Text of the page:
“El Shaddai!” Eliab almost physically fell to his knees with his thoughts. “Look what You have done for us! Look Who You are to us! You are our Wisdom; You are our Understanding! You have set us high above all other nations! Blessed be Your Most High name!”

And Moses continued with these words: “Take heed unto yourselves, lest ye forget the covenant of the LORD your God, which he made with you, and make you a graven image, or the likeness of any thing, which the LORD thy God hath forbidden thee. For the LORD thy God is a consuming fire, even a jealous God. When thou shalt beget children, and children’s children, and ye shall have remained long in the land, and shall corrupt yourselves, and make a graven image, or the likeness of any thing, and shall do evil in the sight of the LORD thy God, to provoke him to anger:  I call heaven and earth to witness against you this day, that ye shall soon utterly perish from off the land whereunto ye go over Jordan to possess it; ye shall not prolong your days upon it, but shall utterly be destroyed.”

Eliab’s knees gave out at that, and he fell on his face. “and shall corrupt yourselves, and make a graven image!” The men around him helped him up and gave him water, thinking he was faint.

Moses spoke a few more words, and dismissed the people for that day. Eliab made haste to his tent, to his satchel of few belongings. There. He felt it. Em’s little golden calf. He had kept it as a memento of her, a small treasure to remember her. How foolish! Of course it had not saved her, and now he had in his hands a forbidden thing, forbidden by the LORD God Most High, a jealous God.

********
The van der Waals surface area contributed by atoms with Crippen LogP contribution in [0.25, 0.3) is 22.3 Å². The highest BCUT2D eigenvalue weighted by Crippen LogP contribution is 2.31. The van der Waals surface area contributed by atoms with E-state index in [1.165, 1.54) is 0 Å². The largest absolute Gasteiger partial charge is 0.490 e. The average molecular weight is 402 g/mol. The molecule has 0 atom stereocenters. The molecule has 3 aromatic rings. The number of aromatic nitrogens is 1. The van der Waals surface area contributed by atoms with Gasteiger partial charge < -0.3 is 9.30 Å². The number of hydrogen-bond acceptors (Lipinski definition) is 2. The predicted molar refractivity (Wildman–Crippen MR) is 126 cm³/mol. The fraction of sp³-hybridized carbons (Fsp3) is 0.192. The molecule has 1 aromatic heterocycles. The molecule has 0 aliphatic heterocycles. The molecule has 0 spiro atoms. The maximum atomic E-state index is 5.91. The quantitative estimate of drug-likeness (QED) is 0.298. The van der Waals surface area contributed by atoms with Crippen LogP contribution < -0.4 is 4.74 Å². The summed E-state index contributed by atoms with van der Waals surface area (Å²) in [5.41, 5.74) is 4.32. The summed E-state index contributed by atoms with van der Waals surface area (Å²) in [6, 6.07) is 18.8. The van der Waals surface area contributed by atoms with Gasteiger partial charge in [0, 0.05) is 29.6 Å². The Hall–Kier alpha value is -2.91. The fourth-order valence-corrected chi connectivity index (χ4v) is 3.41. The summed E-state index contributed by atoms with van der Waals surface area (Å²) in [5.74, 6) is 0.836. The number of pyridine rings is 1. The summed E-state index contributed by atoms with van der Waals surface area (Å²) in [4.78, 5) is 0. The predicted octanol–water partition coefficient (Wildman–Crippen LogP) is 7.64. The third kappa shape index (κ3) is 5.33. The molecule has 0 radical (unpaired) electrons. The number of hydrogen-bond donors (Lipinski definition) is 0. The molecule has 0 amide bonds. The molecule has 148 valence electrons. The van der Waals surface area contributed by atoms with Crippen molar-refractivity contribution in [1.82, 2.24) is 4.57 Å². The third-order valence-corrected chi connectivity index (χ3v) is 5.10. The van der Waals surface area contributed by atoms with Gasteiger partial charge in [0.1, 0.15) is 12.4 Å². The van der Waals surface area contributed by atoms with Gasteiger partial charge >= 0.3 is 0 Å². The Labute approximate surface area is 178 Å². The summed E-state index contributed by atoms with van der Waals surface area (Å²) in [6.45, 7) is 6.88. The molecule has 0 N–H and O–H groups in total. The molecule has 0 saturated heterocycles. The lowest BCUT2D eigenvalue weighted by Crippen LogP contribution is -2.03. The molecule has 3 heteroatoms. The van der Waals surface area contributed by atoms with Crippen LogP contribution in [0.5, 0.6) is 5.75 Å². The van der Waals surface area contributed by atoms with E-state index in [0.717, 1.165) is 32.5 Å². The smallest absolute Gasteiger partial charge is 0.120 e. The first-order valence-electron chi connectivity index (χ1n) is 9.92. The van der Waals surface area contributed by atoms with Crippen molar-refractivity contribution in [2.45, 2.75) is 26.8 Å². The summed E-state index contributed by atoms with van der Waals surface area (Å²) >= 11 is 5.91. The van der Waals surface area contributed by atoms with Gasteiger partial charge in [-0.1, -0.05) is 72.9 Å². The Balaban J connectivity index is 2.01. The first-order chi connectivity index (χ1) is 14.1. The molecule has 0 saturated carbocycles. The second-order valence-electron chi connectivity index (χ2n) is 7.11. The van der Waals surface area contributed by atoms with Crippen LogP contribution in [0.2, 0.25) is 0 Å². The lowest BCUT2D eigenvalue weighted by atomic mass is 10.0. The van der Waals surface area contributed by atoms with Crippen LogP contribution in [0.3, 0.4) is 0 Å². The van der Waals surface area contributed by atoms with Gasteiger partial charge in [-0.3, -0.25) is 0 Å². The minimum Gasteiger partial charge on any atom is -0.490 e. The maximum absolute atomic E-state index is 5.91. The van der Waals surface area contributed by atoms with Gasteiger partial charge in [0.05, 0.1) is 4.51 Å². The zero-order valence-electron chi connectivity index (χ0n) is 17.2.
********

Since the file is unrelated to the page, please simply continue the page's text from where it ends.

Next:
Eliab quickly stoked the fire, made it hot, and threw the golden calf into it. He watched as it melted, then turned to ash. He threw himself down with his face to the ground, as he had seen Moses and Aaron do so often. His family returned home and he stood. They all stared into the fire with him. His questioning eyes met those of his wife. Did she know? She smiled through her tears and nodded. Their hands met and squeezed.

Eliab scooped the ashes out of the fire and put them in a small gourd. Milcah poured in some water, and his children watched, mouths agape, as he drank the ashes.

“Eeew!” they cried. “Why do you drink that?” “What are you doing, Abba?” “Abba, no!”

As they sat together over their meal, Eliab told the story again of Moses on the mountain, of Aaron and the people and the golden calf. Of Moses and the Ten Commandments. His three little ones could recite the story, and all the commandments, and they spoke them together.

“My children,” Eliab explained, “we must always, in all our little ways, obey the LORD God Almighty. My mother treasured her little golden calf, and she died with it. I do not wish for us to die with it, as well. We will live! As Moses said today, God will bless us and give us long lives as we obey Him. I want a long life with you, and with my grandchildren.